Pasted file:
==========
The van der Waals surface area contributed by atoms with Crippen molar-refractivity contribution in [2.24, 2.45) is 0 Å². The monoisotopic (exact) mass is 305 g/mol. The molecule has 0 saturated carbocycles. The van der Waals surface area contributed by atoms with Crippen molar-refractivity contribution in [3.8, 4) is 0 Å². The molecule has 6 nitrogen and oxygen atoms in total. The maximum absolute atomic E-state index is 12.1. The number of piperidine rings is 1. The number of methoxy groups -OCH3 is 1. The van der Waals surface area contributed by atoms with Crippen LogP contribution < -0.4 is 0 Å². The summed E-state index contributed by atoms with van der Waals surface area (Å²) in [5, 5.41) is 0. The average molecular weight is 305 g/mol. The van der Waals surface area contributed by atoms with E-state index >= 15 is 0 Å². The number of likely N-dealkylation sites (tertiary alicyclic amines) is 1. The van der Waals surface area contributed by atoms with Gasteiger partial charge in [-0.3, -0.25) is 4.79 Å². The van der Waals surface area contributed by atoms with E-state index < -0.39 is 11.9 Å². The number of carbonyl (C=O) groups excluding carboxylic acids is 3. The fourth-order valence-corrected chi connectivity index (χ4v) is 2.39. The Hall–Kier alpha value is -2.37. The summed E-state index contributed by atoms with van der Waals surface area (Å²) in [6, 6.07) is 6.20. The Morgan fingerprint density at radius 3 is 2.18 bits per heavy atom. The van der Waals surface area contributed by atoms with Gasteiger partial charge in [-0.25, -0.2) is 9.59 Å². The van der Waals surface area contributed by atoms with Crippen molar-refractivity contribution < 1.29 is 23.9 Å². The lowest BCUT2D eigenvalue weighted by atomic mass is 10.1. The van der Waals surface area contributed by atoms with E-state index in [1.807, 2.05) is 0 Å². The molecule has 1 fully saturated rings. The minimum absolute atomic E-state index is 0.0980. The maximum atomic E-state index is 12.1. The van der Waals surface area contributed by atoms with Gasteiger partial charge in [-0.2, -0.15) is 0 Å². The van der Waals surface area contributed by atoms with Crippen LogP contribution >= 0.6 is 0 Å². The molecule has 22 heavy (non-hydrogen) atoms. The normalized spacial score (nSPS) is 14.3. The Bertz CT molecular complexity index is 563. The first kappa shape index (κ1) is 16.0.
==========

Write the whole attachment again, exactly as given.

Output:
The van der Waals surface area contributed by atoms with Crippen molar-refractivity contribution in [2.24, 2.45) is 0 Å². The monoisotopic (exact) mass is 305 g/mol. The molecule has 0 saturated carbocycles. The van der Waals surface area contributed by atoms with Crippen molar-refractivity contribution in [3.8, 4) is 0 Å². The molecule has 6 nitrogen and oxygen atoms in total. The maximum absolute atomic E-state index is 12.1. The number of piperidine rings is 1. The number of methoxy groups -OCH3 is 1. The van der Waals surface area contributed by atoms with Crippen LogP contribution < -0.4 is 0 Å². The summed E-state index contributed by atoms with van der Waals surface area (Å²) in [5, 5.41) is 0. The average molecular weight is 305 g/mol. The van der Waals surface area contributed by atoms with E-state index >= 15 is 0 Å². The number of likely N-dealkylation sites (tertiary alicyclic amines) is 1. The van der Waals surface area contributed by atoms with Gasteiger partial charge in [-0.3, -0.25) is 4.79 Å². The van der Waals surface area contributed by atoms with E-state index < -0.39 is 11.9 Å². The number of carbonyl (C=O) groups excluding carboxylic acids is 3. The fourth-order valence-corrected chi connectivity index (χ4v) is 2.39. The Hall–Kier alpha value is -2.37. The summed E-state index contributed by atoms with van der Waals surface area (Å²) in [6, 6.07) is 6.20. The Morgan fingerprint density at radius 3 is 2.18 bits per heavy atom. The van der Waals surface area contributed by atoms with Gasteiger partial charge in [-0.25, -0.2) is 9.59 Å². The van der Waals surface area contributed by atoms with Crippen molar-refractivity contribution < 1.29 is 23.9 Å². The lowest BCUT2D eigenvalue weighted by atomic mass is 10.1. The van der Waals surface area contributed by atoms with E-state index in [1.807, 2.05) is 0 Å². The molecule has 1 fully saturated rings. The minimum absolute atomic E-state index is 0.0980. The maximum atomic E-state index is 12.1. The van der Waals surface area contributed by atoms with Gasteiger partial charge in [-0.2, -0.15) is 0 Å². The van der Waals surface area contributed by atoms with Crippen LogP contribution >= 0.6 is 0 Å². The molecule has 22 heavy (non-hydrogen) atoms. The normalized spacial score (nSPS) is 14.3. The Bertz CT molecular complexity index is 563. The first kappa shape index (κ1) is 16.0.